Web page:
A few months ago Elmer’s sent me a big box of stuff to play with, and there was so much good stuff that even after I made my Spring Birdhouse centerpiece, I had to keep right on going. While I was at a home decor store I came across a mirror with an elaborate tiled frame and as soon as I looked at it I had a brainstorm. Mosaic tiles are beautiful, but they’re expensive, heavy, and a pain to cut to special sizes. With a little foam core and a bunch of paint, you can make a frame that looks really close to the real thing but won’t need to be bolted in place or cost you a fortune.
This step is a bit tedious, but it went by pretty painless in front of the television one night. I just used my ruler and exacto knife to cut foam core into 1/2″ squares. You can cut these pieces any size you want, of course, and even cut them into fractions if you need to maneuver in a tight spot or around a curve.
For this project I just bought a cheap wooden frame from Hobby Lobby and painted it black. The no glass was a plus since it’s going in Atti’s room. This project is messy, so I think it’s best if you paint your base coat to match what you’ll be using as “grout”.
Glue your tiles onto the frame, spacing them out to leave room for grout. You’ll want them to line up on the edges of the frame – inside and outside – so that it looks as neat as you can get it, which means you might have to fudge the spacing a little bit. Embrace imperfection and this project will be a success. Aim for exactness and you’ll be crying the whole way through.
The little dots show me planning out my design. I had an idea of where I wanted to go, but this let me figure things out before making a big commitment.
This is the tiles in their finished, polished, state. All I did to get them to look like this was give them a coat of paint for the color – making sure to get the inside edges – and then a generous coat of a clear embellishing paint. Dimensional Magic or something similar. Pour it on until you get a nice dome and then let it dry overnight.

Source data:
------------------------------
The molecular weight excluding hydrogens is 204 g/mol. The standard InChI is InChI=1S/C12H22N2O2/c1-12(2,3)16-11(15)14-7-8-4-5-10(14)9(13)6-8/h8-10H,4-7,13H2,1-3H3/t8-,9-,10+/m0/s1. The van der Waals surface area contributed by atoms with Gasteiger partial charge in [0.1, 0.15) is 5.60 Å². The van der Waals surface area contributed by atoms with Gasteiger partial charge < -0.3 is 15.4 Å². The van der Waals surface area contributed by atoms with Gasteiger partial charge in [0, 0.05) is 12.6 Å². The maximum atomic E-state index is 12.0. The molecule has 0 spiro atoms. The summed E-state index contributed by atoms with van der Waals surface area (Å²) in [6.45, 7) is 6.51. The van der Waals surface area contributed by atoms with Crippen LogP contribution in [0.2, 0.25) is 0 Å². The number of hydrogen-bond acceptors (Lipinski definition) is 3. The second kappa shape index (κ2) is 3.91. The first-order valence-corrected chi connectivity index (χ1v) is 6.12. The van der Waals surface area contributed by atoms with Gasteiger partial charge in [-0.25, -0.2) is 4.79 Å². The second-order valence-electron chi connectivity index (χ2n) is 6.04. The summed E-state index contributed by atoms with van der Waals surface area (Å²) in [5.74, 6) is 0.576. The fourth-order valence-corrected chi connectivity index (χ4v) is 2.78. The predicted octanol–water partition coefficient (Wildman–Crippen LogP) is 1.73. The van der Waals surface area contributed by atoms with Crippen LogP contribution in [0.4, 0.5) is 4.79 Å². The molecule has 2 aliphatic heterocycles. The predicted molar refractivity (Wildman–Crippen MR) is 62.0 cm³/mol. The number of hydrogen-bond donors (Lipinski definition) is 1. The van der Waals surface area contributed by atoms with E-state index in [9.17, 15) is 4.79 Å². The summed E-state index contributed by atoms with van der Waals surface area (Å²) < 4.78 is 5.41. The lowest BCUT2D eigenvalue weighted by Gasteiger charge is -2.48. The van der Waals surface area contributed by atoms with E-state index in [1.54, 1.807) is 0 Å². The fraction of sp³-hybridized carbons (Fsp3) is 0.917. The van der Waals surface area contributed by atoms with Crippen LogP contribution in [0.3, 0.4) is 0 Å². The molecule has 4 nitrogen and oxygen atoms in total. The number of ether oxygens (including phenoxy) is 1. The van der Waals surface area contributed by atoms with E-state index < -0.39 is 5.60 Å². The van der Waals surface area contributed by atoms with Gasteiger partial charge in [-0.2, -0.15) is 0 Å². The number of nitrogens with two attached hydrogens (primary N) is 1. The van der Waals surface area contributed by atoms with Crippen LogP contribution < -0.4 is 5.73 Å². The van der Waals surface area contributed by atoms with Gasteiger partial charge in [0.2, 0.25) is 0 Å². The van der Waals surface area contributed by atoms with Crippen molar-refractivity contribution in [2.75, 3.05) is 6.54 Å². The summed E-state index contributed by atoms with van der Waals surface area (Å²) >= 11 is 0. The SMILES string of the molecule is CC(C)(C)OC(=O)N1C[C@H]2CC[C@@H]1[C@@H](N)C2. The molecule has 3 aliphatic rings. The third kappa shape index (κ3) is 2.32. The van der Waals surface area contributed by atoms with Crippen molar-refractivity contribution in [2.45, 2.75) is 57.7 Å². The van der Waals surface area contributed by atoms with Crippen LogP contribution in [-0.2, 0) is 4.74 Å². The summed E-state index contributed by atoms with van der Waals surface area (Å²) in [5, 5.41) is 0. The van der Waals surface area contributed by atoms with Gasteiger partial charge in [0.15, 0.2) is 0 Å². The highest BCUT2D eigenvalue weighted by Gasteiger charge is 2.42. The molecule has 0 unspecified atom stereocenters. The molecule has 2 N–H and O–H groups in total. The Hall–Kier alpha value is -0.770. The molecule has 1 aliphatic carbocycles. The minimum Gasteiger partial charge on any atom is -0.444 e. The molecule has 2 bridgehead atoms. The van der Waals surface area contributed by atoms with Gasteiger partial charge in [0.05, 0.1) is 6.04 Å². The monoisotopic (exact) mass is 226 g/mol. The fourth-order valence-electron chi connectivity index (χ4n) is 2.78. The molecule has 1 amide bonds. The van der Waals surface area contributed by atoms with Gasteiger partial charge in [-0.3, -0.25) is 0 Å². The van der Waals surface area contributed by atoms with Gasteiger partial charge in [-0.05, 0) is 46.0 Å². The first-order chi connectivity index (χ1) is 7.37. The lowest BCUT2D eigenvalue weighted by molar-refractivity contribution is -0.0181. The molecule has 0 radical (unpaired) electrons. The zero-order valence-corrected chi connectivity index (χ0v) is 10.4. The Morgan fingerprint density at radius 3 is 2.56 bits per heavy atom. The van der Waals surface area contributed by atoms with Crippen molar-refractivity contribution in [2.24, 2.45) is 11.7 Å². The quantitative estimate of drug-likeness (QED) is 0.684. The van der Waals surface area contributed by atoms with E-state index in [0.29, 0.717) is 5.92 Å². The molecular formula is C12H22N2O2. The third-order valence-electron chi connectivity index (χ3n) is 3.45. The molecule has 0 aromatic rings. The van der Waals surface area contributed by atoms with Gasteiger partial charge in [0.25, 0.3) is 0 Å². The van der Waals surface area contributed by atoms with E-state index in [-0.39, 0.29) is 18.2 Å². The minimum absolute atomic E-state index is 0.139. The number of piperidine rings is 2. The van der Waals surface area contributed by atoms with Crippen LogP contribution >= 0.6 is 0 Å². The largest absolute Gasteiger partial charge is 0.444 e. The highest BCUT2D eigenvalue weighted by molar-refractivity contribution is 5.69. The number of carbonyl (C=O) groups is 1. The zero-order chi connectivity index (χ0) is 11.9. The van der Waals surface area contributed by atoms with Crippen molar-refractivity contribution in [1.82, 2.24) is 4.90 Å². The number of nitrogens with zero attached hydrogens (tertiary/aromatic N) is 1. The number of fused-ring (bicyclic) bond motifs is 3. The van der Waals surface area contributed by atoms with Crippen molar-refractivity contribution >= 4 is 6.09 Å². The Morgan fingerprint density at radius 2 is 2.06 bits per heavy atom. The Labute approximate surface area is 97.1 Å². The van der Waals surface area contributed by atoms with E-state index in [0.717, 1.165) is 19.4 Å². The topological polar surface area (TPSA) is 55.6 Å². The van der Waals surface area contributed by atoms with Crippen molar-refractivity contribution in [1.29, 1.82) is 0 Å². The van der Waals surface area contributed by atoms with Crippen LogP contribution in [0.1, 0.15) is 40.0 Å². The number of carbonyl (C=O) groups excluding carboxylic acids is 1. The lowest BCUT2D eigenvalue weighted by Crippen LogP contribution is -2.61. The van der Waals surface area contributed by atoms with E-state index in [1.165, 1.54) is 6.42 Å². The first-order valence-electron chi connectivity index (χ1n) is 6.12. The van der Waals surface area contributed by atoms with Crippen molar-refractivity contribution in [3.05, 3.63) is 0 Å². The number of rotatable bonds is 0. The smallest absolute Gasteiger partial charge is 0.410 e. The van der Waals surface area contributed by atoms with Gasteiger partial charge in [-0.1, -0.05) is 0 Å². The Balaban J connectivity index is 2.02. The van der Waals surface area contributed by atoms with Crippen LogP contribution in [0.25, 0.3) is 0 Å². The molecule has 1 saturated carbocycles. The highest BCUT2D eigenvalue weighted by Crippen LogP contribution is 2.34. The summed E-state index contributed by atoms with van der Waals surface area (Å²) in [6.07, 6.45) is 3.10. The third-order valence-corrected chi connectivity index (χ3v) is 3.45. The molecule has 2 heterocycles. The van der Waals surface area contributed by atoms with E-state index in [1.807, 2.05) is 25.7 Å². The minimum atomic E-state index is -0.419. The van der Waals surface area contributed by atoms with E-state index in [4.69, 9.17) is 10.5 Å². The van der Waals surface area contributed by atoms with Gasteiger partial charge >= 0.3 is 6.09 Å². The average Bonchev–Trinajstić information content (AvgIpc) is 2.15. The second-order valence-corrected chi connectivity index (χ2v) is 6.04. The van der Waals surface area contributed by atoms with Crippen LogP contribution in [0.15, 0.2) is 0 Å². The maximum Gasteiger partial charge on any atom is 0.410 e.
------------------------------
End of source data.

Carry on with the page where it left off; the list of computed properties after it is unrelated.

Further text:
The grout is a matte black fabric paint that I squeezed between the rows. You can see here that I made the paint go really high up the side of each tile. I wanted that foam core completely covered and the fabric paint does shrink. You’ll probably have to go back a couple of times to cover up any air pockets that develop in the drying process.
To neaten up your lines, use the back of a paintbrush dipped in a little water, just like you would with regular grout.
Then spread a layer of the fabric paint on the outside and inside edges to cover up the foam core there too. It looks messy from this view, but I’m OK with that. Mosaics are most charming when they’re not factory produced and you can see a little human ingenuity at work. You’ll probably end up with a little paint on the top of your tiles. Don’t let that get all the way dry, but wipe carefully. If you find a little film on the tiles when you’re done you can clean it up with a little household cleaner.
This project took me a few days, but mostly just in the drying process. This is a great project to let your kids help with – coloring the tiles would have been a lot more fun with a little help – and then it’s just nice mindless work. Just be sure and resist the temptation to mess with it while things are drying. I added two days on to the process by not leaving the grout alone.
Wanna see it demonstrated step by step?